Research Website

https://centerforglobalsoundscapes.org

Keywords

soundscape, acoustic indices, Miombo Woodlands, habitat, landscape

Presentation Type

Talk

Research Abstract

The Miombo Woodlands of Tanzania comprise several habitat types that are home to a great number of flora and fauna. Understanding their responses to increasing human disturbance is important for conservation, especially in places where people depend so directly on their local ecosystem services to survive. Soundscapes are a powerful approach to study complex biomes undergoing change. The sounds emitted by soniferous fauna characterize the acoustic profile of the landscapes they inhabit such that habitats with the highest acoustic abundance are considered as the most diverse and possibly more ecologically resilient. However, acoustic variability within similar habitat types may pose a challenge not only in determining their pristine condition but also in acoustically detecting their ecological change. The study presented here attempts to assess the soundscapes across habitat types in the Miombo Woodlands of the Issa Valley, Tanzania. A set of 24-hour audio recordings was collected using passive acoustic recorders over an area of 18000 km2. Sites were clustered based on acoustic indices that quantified sound diversity, and this cluster was compared to a similar cluster based on habitat physical attributes calculated using MODIS imagery and geographic information systems. The culminating analysis is a statistical correlation between habitats as defined by their soundscapes and by their landscape attributes. Results indicate acoustic variability was greater in dense canopy habitats and that wetland soundscapes are strongly correlated to the landscape attributes. More analysis need to be done to detect further ecological factors affecting the soundscape in places where the variability was high.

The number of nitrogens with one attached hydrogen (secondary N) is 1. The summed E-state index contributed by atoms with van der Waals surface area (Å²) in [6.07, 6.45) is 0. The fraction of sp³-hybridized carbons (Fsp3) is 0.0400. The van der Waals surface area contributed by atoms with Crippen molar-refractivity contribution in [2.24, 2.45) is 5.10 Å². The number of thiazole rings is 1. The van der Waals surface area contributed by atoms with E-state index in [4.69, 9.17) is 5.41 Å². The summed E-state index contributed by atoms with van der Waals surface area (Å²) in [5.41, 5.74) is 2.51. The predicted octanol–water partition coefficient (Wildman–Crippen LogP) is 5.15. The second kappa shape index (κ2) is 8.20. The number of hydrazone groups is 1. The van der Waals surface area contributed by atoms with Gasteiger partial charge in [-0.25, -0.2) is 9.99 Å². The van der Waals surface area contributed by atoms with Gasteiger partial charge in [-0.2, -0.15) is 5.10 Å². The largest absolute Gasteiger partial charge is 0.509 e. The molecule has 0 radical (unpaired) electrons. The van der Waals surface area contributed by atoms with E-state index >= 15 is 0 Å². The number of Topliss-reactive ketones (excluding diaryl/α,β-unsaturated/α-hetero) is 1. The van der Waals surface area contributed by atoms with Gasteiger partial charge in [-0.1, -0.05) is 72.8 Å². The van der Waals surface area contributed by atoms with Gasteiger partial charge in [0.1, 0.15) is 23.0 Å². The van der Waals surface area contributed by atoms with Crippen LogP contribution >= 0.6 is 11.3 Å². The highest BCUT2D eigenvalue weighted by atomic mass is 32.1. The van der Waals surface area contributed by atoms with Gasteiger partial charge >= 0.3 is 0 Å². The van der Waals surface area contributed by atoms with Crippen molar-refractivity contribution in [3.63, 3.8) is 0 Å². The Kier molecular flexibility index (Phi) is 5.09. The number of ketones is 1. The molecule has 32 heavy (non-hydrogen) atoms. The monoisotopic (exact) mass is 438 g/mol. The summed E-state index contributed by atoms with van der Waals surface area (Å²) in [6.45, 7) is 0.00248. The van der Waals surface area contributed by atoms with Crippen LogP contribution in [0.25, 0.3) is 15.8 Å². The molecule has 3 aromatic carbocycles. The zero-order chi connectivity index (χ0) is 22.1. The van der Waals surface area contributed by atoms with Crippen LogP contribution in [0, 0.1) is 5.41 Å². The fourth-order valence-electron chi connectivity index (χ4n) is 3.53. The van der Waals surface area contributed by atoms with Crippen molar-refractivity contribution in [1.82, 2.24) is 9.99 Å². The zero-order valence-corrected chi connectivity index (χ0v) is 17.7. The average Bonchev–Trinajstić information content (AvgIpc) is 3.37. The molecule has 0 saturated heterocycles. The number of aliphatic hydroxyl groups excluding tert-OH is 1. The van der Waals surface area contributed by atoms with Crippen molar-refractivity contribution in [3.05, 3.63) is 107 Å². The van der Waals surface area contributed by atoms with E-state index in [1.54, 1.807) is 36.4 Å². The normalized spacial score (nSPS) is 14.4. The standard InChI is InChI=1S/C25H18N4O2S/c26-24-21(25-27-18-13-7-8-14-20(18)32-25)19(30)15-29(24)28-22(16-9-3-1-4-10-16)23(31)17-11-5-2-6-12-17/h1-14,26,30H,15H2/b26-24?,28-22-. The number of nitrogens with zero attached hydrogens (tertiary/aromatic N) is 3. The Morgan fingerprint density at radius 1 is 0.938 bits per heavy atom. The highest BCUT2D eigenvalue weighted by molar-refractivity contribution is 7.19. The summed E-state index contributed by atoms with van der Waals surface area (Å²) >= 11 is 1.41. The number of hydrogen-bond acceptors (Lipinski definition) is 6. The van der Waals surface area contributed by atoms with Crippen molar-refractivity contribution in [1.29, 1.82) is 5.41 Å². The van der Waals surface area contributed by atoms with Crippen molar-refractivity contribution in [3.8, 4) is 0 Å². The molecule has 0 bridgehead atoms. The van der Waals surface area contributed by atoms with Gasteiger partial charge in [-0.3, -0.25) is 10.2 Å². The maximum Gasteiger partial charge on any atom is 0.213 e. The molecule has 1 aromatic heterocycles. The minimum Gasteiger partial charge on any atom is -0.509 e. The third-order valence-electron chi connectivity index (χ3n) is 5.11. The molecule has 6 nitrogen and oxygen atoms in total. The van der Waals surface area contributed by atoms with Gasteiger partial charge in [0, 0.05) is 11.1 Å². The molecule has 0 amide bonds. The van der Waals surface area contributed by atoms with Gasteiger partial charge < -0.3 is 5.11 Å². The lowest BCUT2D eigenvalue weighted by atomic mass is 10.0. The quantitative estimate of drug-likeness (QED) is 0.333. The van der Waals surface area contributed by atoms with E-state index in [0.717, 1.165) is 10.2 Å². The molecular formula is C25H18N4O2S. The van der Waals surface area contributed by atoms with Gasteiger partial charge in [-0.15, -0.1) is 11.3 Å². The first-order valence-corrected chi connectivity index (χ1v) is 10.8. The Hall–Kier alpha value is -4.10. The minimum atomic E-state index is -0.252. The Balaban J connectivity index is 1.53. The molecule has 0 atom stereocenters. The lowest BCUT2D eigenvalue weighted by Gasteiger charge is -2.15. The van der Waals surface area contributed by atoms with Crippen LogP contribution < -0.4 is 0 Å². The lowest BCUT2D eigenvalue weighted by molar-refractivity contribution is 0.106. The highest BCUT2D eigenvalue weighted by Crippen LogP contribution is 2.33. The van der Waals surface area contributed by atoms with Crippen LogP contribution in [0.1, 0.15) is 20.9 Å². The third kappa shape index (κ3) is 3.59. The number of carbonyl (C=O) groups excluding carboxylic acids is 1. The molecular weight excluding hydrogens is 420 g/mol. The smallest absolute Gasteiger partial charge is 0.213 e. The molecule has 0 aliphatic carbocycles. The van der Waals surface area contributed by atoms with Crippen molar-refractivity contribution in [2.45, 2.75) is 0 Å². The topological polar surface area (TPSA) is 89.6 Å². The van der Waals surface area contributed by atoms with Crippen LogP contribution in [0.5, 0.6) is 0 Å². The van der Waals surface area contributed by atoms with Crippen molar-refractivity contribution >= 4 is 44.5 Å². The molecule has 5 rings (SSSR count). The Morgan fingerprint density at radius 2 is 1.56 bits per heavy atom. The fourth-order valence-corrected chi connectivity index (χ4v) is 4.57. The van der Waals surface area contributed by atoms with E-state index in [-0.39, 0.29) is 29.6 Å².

Session Track

Data Trends and Analysis

 
Aug 3rd, 12:00 AM

Acoustic Signatures of Habitat Types in the Miombo Woodlands of Western Tanzania

The Miombo Woodlands of Tanzania comprise several habitat types that are home to a great number of flora and fauna. Understanding their responses to increasing human disturbance is important for conservation, especially in places where people depend so directly on their local ecosystem services to survive. Soundscapes are a powerful approach to study complex biomes undergoing change. The sounds emitted by soniferous fauna characterize the acoustic profile of the landscapes they inhabit such that habitats with the highest acoustic abundance are considered as the most diverse and possibly more ecologically resilient. However, acoustic variability within similar habitat types may pose a challenge not only in determining their pristine condition but also in acoustically detecting their ecological change. The study presented here attempts to assess the soundscapes across habitat types in the Miombo Woodlands of the Issa Valley, Tanzania. A set of 24-hour audio recordings was collected using passive acoustic recorders over an area of 18000 km2. Sites were clustered based on acoustic indices that quantified sound diversity, and this cluster was compared to a similar cluster based on habitat physical attributes calculated using MODIS imagery and geographic information systems. The culminating analysis is a statistical correlation between habitats as defined by their soundscapes and by their landscape attributes. Results indicate acoustic variability was greater in dense canopy habitats and that wetland soundscapes are strongly correlated to the landscape attributes. More analysis need to be done to detect further ecological factors affecting the soundscape in places where the variability was high.

http://docs.lib.purdue.edu/surf/2017/presentations/21